Acing the Mercer Interview – An Overview of the Firm


MERCER

Today we continue our monthly focus on profiles of key firms in the management consulting industry. We have a fun one for you today – a big player with key focus on a specific niche of consulting. Keep an eye out for our Mercer Life as a Consultant interview, coming later this month.

Mercer is the world’s largest human resources consulting firm. The firm has been ranked the #1 HR Consulting by Vault for several years running and is arguably the top global consulting leader in talent, health, retirement, and investments. They compete for projects with other major 2nd tier firms like Towers Watson, Buck Consultants, and Aon Hewitt.

If you’re not in the HR world but the Mercer name sounds familiar to you, that’s because you’ve seen their surveys. They do tons of them! A couple of interesting ones are their worldwide cost of living survey and their employee holiday entitlements around the world survey. If you’ve ever been curious about how much these types of surveys cost, they even publish that on their site.

They spend a lot of resources on building their expertise – hosting annual global conferences, publishing world-wide surveys, and issuing regular newsletters and webcasts, to name a few. Their signature events include their M&A Ready™ 2-day Workshop for HR professionals managing M&A transitions. The firm is huge and wants to remain that way.

For the most part, Mercer is a prestigious company where your consulting career can flourish, if you put in the work and get to know the right people. You’ll need to get used to constant changes, however. With their long history of acquisitions, be prepared to take part in frequent re-shifting, re-organizing, and re-structuring across the organization. Also, be prepared to focus purely on the human resources aspect of a business. If you can handle that kind of flexibility and narrow focus, you’re golden.

MERCER KEY STATS

Mercer Website: Mercer
Mercer Headquarters: New York, NY
Mercer Employees: 20,500+ employees
Mercer Locations: 180 cities, 40 countries
Mercer Chief Executive: Julio Portalatin (CEO)
Mercer Revenue: $3.9B
Mercer Engagement Cost: ~$400K

MERCER HISTORY mercer logo

Mercer is not a stand-alone firm. It’s a subsidiary of parent company Marsh & McLennan Companies, who also owns Oliver Wyman, Lippincott, and NERA Economic Consulting, among other businesses. The roots of the Marsh & McLennan Companies can be traced back to the late 1800s/early 1900s when Burrows, Marsh & McLennan in Chicago became the world’s largest insurance agency. Decades later in 1959, the group acquired William M. Mercer Limited, a Canadian provider of independent employee benefit consulting.

Marsh & McLennan became a public company in 1962. In 1969 Marsh & McLennan was formed as the parent company and major acquisitions continued to expand the company’s holdings.  In 1975 William M. Mercer, Inc. was created as a separate employee benefits consulting subsidiary, setting the stage for the exponential growth of Marsh & McLennan Companies’ consulting business.

The global expansion characteristic of the 80s was leveraged by Marsh & McLennan, as they made key acquisitions establishing wholly owned-and-operated offices in all of the major global marketplaces.

When Mercer and A.S. Hansen merged in 1987, it created the largest employee benefit and compensation consulting firm in the U.S. When Temple, Barker & Sloane was acquired, Mercer’s consulting services were expanded to include management consulting.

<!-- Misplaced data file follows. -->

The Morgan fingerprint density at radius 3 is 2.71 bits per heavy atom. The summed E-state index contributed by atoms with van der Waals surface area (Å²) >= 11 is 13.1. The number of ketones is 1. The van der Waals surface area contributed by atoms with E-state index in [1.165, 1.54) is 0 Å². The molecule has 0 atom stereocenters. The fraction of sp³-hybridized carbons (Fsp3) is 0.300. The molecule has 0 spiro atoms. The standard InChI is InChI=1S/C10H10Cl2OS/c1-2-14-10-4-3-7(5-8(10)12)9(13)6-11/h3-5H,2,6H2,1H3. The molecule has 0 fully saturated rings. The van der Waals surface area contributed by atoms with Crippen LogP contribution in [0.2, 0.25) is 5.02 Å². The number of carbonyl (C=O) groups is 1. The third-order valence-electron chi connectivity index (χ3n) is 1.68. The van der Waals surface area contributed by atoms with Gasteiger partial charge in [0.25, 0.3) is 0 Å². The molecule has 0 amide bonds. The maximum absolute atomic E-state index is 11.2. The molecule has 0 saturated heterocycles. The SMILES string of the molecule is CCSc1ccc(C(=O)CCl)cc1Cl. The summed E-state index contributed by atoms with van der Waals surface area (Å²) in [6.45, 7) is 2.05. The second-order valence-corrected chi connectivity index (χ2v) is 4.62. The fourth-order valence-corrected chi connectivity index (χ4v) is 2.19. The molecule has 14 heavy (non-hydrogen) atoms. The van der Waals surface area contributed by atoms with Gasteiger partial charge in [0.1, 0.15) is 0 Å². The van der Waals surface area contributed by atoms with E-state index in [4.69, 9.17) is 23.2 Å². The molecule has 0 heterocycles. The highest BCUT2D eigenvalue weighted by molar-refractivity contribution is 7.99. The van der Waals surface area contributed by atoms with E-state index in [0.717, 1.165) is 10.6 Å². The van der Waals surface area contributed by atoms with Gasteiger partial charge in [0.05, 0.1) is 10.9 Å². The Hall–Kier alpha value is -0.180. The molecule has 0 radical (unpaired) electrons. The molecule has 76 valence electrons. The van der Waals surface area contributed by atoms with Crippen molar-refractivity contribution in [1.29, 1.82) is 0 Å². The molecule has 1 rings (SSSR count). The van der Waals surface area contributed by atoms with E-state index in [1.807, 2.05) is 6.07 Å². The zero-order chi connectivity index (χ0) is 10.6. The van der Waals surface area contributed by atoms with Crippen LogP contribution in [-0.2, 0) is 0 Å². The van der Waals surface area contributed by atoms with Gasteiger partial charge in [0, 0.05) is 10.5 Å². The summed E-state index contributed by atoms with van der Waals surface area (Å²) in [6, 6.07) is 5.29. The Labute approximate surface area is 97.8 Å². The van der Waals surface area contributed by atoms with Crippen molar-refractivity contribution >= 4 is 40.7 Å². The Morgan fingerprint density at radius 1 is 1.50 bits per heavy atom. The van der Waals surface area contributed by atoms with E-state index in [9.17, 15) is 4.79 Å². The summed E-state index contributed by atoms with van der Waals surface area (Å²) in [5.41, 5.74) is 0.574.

In 1995 the firm’s consulting revenues exceeded $1B. In 1997, Mercer acquired Corporate Decisions, Inc., a small consulting firm that brought an element of prestige to Mercer’s previously economically diverse portfolio of clients.

To push the envelope even further, Marsh & McLennan acquired Oliver, Wyman & Company in 2003.

MERCER ORGANIZATION

In 2005, Mercer’s consulting businesses were reorganized into 2 business areas: human resource consulting and specialty consulting. The first business is focused on management of human capital, health and benefits, communication, retirement, M&A, and recruitment process outsourcing. The latter includes management, organizational change, economic consulting, and brand strategy businesses.

The President and CEO (currently Julio Portalatin) oversees the entirety of Mercer’s consulting business. Below him you have Chiefs, Presidents, Regional Presidents, and Vice Presidents managing various areas of the business.

Practice Areas

Mercer’s 4 business areas are:

The firm also provides M&A and outsourcing consulting, but these are smaller contributors to their business.

Office Locations

Mercer leverages its professional staff in offices around the world to provide locally relevant services to clients in each country. Running all of its projects out of the NY HQ just wouldn’t make sense, right? Here are links to several global offices that will give you a flavor of the country issues Mercer deals with.

Mercer has 180 offices around the world and over 20,500 employees. HR and specialty consulting projects are assigned to local offices with locally based professionals. That means local office culture is strong at Mercer, and compared to other top tier and 2nd tier firms, travel isn’t as heavy.

Career Path

Your career path at Mercer is fairly straightforward, as you find with highly structured consulting firms.

Analyst – Associate – Sr. Associate – Principal – Partner

Generally, undergrads are hired into Analyst positions and MBAs are hired into Associate positions. As a non-MBA grad student, you’ll be brought in at the Analyst level, unless you have a quantitative PhD background or relevant work experience – then you might be considered for an Associate role.

Internships

The firm offers summer internship programs within several of their lines of business, including Human Capital, Health & Benefits, etc. In 2012, Mercer hosted 100 interns in 22 offices across the country, up from only 40-50 a decade ago. Internships are usually paid and interns are assigned a mentor who takes them through the performance eval process at the end of the internship. Interns get access to formal and informal training (like lunch and learns) and get assigned to real client projects.

The best way to get into an internship at Mercer is to apply through your career office at a target school. If you don’t attend a target school, you’ll have to get really creative – like attending a career fair at a neighboring target school or networking like a ninja. For ideas on breaking into firms outside of regular recruiting cycles, get The Networking Bible.

The majority of summer internship opportunities are targeted to undergraduates. However, sometimes there are specific lines of business that recruit a handful of master’s-/MBA-level interns.